A thorough clinical evaluation was done as per the study protocol in all cases. A detailed history of each patient was taken with respect to age, sex, symptomatology, cause of renal failure, preoperative urine output, mode of dialysis, type of transplant, living or deceased donor, personal history, past urinary tract infections, and any history of renal transplant or any other surgical intervention. Each patient underwent all routine investigations and imaging. Both surgical approaches for lymphatic control were assessed and compared based on demographic data, clinical characteristics, and perioperative and postoperative parameters, and the safety and morbidity of each approach were judged. The perioperative variables noted are shown in Table 1. All vascular anastomoses were performed by an experienced surgeon with adequate experience in renal transplantation. All recipient vessels were prepared by an experienced surgeon. A double-J stent and drain were inserted following the institutional protocol if decided by the operating surgeon intraoperatively. Per the protocol, the stent and drain were inserted in cases where ureteric reimplant was difficult, the bladder mucosa was unhealthy, or generalized oozing was present.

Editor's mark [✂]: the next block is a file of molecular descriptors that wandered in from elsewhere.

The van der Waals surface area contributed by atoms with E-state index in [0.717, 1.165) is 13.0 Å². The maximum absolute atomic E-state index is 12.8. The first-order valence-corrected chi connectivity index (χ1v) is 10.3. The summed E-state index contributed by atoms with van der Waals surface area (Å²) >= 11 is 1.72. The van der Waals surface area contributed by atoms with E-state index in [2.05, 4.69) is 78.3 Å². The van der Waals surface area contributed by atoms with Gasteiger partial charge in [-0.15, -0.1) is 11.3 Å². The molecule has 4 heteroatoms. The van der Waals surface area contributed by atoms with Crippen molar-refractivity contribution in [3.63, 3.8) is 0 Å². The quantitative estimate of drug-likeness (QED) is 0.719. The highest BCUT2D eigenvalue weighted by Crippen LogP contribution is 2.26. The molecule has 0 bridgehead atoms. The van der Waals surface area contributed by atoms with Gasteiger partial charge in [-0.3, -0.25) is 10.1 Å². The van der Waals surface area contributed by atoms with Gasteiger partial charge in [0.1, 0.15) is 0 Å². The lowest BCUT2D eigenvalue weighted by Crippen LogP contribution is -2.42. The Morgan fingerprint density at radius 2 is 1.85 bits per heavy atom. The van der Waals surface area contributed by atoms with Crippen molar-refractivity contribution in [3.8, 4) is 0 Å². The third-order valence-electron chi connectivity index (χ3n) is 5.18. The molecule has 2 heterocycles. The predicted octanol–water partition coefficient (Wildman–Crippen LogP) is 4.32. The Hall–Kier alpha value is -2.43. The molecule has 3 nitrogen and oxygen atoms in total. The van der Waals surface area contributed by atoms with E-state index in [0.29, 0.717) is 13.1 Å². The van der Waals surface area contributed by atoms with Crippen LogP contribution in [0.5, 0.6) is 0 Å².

A total of 52 renal transplant recipients were divided randomly into two study groups by method used for the control of the lymphatic channels. Group 1 included 26 cases in which the LigaSure (Medtronic) device was used, while group 2 included 26 cases in which silk 4.0 ligature was used. In group 1, the mean age was 36.2±14.1 years, while in group 2 it was 35.5±13.4 years (P=0.865). Among the 26 patients, group 1 included 19 (73.1%) male and seven (23.9%) female patients, for a male-to-female ratio of 2.7:1. Group 2 included 21 (80.8%) male and five (19.2%) female patients, for a male-to-female ratio of 4.2:1. Male predominance was noted in both groups. The body mass index was higher in group 1 (25.7±3.9 kg/m2) than in group 2 (22.8±3.7 kg/m2), which constituted a statistically significant difference (P=0.007).
The preoperative mean hemoglobin level was 10.5 gm/dL in group 1 and 10.7 gm/dL in group 2, constituting statistical similarity between groups (P=0.545). Table 2 presents the causes of ESRD in the study population. In most cases, ESRD was caused by bilateral shrunken kidneys. Other causes included hypertensive nephropathy and diabetic nephropathy, which were found in equal number in the study population. Hemodialysis was the mode of dialysis used by most of the patients (96%), while only two patients were on peritoneal dialysis (one in each group).